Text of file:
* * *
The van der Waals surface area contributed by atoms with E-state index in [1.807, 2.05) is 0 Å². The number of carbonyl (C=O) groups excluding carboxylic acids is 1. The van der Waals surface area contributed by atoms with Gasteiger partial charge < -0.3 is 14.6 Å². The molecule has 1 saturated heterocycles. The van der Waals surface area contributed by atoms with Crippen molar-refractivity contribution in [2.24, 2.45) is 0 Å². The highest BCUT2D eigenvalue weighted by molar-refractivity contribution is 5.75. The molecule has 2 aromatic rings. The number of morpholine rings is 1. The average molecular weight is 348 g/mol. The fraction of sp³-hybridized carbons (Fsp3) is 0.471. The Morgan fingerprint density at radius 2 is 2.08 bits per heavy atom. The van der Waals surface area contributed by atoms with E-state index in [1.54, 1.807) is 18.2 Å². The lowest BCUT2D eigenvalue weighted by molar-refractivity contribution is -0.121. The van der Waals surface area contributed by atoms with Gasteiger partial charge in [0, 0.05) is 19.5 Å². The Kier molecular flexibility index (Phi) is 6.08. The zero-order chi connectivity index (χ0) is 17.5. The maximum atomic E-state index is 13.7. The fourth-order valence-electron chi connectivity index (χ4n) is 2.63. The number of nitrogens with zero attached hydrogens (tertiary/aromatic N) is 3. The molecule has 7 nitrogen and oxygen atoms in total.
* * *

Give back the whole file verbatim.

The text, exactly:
The van der Waals surface area contributed by atoms with E-state index in [1.807, 2.05) is 0 Å². The number of carbonyl (C=O) groups excluding carboxylic acids is 1. The van der Waals surface area contributed by atoms with Gasteiger partial charge < -0.3 is 14.6 Å². The molecule has 1 saturated heterocycles. The van der Waals surface area contributed by atoms with Crippen molar-refractivity contribution in [2.24, 2.45) is 0 Å². The highest BCUT2D eigenvalue weighted by molar-refractivity contribution is 5.75. The molecule has 2 aromatic rings. The number of morpholine rings is 1. The average molecular weight is 348 g/mol. The fraction of sp³-hybridized carbons (Fsp3) is 0.471. The Morgan fingerprint density at radius 2 is 2.08 bits per heavy atom. The van der Waals surface area contributed by atoms with E-state index in [1.54, 1.807) is 18.2 Å². The lowest BCUT2D eigenvalue weighted by molar-refractivity contribution is -0.121. The van der Waals surface area contributed by atoms with Gasteiger partial charge in [0, 0.05) is 19.5 Å². The Kier molecular flexibility index (Phi) is 6.08. The zero-order chi connectivity index (χ0) is 17.5. The maximum atomic E-state index is 13.7. The fourth-order valence-electron chi connectivity index (χ4n) is 2.63. The number of nitrogens with zero attached hydrogens (tertiary/aromatic N) is 3. The molecule has 7 nitrogen and oxygen atoms in total.